The only time in history where a similar scenario happened was in 1975 when GM Bobby Fischer refused to play in a world championship match. FIDE stripped Fischer of his title and gave it to his would-be challenger, GM Anatoly Karpov.

However, as pointed out by GM Jon Ludvig Hammer, FIDE's regulations for the 2021 WCC were different than what they were in 1975. If FIDE keeps the regulations unchanged for this year, the new world champion will not be the winner of the 2022 Candidates, but the winner of a match between the Candidates champion and the tournament's runner-up.


Below you can see a few statistics on the 2023 World Chess Championship.

Carlsen's score against the field:

Carlsen has an impressive score in classical games against the Candidates field. With 52 wins, 117 draws, and 18 losses (as of April 13), the world champion's dominance is undeniable:

Against Wins Draws Losses
Radjabov 12 23 6
Duda 3 5 1
Firouzja 4 2 0
Rapport 3 1 1
Nakamura 13 25 1
Ding 1 8 0
Nepomniachtchi 5 15 4
Caruana 11 38 5
Total 52 117 18

Carlsen's first moves in world championship matches:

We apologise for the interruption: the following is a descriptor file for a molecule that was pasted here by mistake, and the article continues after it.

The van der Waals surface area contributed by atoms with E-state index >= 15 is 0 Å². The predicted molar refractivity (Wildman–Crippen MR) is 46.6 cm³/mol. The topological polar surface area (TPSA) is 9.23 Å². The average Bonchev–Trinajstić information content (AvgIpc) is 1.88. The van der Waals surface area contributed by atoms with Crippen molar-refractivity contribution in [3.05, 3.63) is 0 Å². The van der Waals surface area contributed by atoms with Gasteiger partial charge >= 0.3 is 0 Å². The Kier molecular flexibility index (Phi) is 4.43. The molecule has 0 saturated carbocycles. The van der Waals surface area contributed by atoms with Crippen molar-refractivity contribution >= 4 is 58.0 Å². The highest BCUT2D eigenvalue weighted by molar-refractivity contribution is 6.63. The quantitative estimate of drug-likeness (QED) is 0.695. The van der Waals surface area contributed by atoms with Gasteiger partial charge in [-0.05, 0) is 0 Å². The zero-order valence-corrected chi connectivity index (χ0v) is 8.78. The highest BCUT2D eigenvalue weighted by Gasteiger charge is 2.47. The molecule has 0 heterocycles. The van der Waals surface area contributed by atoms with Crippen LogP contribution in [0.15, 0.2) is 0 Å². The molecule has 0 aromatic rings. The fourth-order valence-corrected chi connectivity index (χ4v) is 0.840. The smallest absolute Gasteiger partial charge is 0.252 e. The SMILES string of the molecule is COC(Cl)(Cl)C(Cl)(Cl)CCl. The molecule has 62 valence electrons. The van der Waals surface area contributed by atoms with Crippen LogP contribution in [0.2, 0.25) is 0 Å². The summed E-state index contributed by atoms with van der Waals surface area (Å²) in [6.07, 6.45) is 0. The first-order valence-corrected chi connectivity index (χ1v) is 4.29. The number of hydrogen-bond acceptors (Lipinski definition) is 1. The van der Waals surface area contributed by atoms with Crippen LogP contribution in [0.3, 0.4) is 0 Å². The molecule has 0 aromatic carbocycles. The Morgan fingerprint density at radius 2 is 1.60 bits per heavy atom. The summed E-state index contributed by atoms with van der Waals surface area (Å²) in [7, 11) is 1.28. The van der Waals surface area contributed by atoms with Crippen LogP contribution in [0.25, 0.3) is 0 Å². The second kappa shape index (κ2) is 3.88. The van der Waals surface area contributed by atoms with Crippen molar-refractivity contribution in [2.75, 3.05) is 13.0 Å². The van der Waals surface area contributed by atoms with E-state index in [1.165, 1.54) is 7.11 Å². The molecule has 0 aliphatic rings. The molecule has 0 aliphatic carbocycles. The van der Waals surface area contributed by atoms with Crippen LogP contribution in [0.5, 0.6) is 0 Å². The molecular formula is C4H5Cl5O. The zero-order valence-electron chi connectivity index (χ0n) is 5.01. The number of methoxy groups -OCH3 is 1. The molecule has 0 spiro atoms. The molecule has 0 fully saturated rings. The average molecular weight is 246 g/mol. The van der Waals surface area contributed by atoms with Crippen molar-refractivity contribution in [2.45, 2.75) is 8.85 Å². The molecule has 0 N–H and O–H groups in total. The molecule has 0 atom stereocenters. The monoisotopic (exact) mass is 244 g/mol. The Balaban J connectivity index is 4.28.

As White
1.e4 20
1.d4 6
1.c4 4
1.Nf3 2
As Black against 1.e4
1...e5 15
1...c5 7
1...c6 1
As Black against 1.d4
1...Nf6 6
1...d5 1
As Black against 1.c4
1...e6 1


FIDE President Arkady Dvorkovich declared during the 2021 WCC that the next world championship match would occur at the beginning of 2023. FIDE has not released the official schedule yet.


FIDE has not released the complete regulations of the 2023 WCC. However, they confirmed that the match will be similar to the previous one where Carlsen and the Nepomniachtchi played 14 classical games, with the first player to reach 7.5 points winning. If the match was still tied after the 14 classical games were over, a rapid/blitz tiebreak would have decided the champion.